Toward this end, during the 2016 season we will consult engineers and archaeologists who have rockshelter stabilization experience to help us design a plan to carefully stabilize and fully backfill both Eagle Cave and Bonfire Shelter in 2017.

2016 Investigations of Sayles Adobe

As our ENC excavations have progressed, it has become more and more apparent flooding down the Rio Grande has impacted the sites and the natural history of the canyon more than we realized.  Therefore, to address new research questions relating to flooding and the human use of the lower canyon’s alluvial terrace, Texas State graduate student Victoria Pagano will lead excavations into newly named and recorded Sayles Adobe site, located immediately in front and downstream of Skiles Shelter.

41VV2239_GENERAL_1608.JPG

Sayles Adobe as initially recorded in December 2015. Tools staged for the subsequent clearing.

41VV2239_CREW_0018.JPG

Sayles Adobe after clearing was completed this past week (January 12th).

The results of this excavation will be reported in Victoria’s Master’s thesis. The research objectives and questions for Victoria’s project are still in development, but it will involve geoarchaeological analysis of the terrace to gain a better understanding of the frequency, magnitude, and impact of Rio Grande flooding, as well as sample what we hope are well-stratified cultural deposits.  Our ideal would be to find alternating alluvial and cultural deposits, the latter dating the former and the former sealing and protecting the later.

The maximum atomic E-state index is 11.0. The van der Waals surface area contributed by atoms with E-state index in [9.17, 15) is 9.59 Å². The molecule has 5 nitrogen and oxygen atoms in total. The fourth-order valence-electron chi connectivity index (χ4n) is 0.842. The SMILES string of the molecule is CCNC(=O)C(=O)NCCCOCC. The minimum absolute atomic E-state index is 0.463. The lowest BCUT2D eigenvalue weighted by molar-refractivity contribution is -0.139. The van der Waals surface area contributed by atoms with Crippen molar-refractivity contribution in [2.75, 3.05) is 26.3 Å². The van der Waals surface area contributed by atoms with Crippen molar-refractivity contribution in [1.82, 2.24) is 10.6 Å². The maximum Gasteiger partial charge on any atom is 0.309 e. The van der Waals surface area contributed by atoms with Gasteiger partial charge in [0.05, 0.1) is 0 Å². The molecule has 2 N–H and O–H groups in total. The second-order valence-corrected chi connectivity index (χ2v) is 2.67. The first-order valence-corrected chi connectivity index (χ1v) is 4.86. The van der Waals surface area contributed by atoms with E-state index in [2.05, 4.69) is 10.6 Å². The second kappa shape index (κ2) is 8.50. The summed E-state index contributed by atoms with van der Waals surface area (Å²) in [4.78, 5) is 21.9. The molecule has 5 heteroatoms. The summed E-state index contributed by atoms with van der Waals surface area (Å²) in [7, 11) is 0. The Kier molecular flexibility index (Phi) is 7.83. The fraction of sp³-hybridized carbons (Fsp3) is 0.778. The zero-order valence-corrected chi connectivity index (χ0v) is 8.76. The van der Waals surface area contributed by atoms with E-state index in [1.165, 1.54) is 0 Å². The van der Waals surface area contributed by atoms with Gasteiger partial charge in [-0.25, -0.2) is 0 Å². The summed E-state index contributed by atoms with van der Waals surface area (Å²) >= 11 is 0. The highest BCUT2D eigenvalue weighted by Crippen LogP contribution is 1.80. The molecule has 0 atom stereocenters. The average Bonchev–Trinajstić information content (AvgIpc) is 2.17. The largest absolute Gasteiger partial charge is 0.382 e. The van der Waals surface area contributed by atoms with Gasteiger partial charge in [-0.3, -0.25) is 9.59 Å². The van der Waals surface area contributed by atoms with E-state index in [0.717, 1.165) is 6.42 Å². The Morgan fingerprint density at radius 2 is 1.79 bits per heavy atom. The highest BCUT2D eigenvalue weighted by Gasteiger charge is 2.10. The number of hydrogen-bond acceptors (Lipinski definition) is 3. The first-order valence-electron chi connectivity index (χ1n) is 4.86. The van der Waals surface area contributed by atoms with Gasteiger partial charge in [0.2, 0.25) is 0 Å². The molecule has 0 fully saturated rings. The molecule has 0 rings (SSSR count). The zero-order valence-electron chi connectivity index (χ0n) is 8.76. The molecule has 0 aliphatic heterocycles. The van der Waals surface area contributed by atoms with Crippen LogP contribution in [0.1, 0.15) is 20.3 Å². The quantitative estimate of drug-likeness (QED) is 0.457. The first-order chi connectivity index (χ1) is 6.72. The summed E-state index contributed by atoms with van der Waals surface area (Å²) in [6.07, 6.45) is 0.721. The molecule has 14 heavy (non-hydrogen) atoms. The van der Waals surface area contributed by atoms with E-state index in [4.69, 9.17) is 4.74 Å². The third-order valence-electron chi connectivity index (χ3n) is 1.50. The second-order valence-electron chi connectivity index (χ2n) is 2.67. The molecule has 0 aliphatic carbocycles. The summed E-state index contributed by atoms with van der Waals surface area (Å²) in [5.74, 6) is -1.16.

The site is hereby named in honor of pioneering Texas archaeologist E.B. Sayles who first recorded the presence of archaeological sites in Eagle Nest Canyon in the winter of 1932. Sayle’s sketch map of the canyon depicts a dashed in area in front of Skiles Shelter and Kelley Cave that is labeled “Sandy Adobe” but otherwise not described.

Sayles-1932-Langtry-A-B-map-cleaned

E.B. Sayles sketch map of Eagle Nest Canyon. Sayles Adobe is located where Sayles outlined a “Sandy Adobe” towards the confluence of the Rio Grande.

We believe this is how he noted the alluvial terrace knoll which is composed of fine sandy loam (Rio Grande alluvium) that has the same color as dried adobe.  Pagano formally recording the site a few weeks ago and it is officially 41VV2239, meaning the two thousandth, two hundredth and thirty ninth archaeological site recorded in Val Verde County – wow!

In mid-December, 2015 Pagano and ENC co-principal investigator Charles Frederick exposed a small portion of the burned rock layer encountered approximately 1 m below the surface in the borrow pit dug in 2014 during the backfilling of Skiles Shelter.

41VV2239_CREW_1690.JPG

Victoria and Charles Frederick discuss Sayles Adobe.

Pagano recognized and exposed a thin mud drape several centimeters thick that lies directly atop the burned rock deposit.  We think it highly likely that additional cultural deposits will be encountered, minimally representing materials eroding down from Skiles Shelter, but more likely representing primary open-campsite deposits, likely of a short-term nature.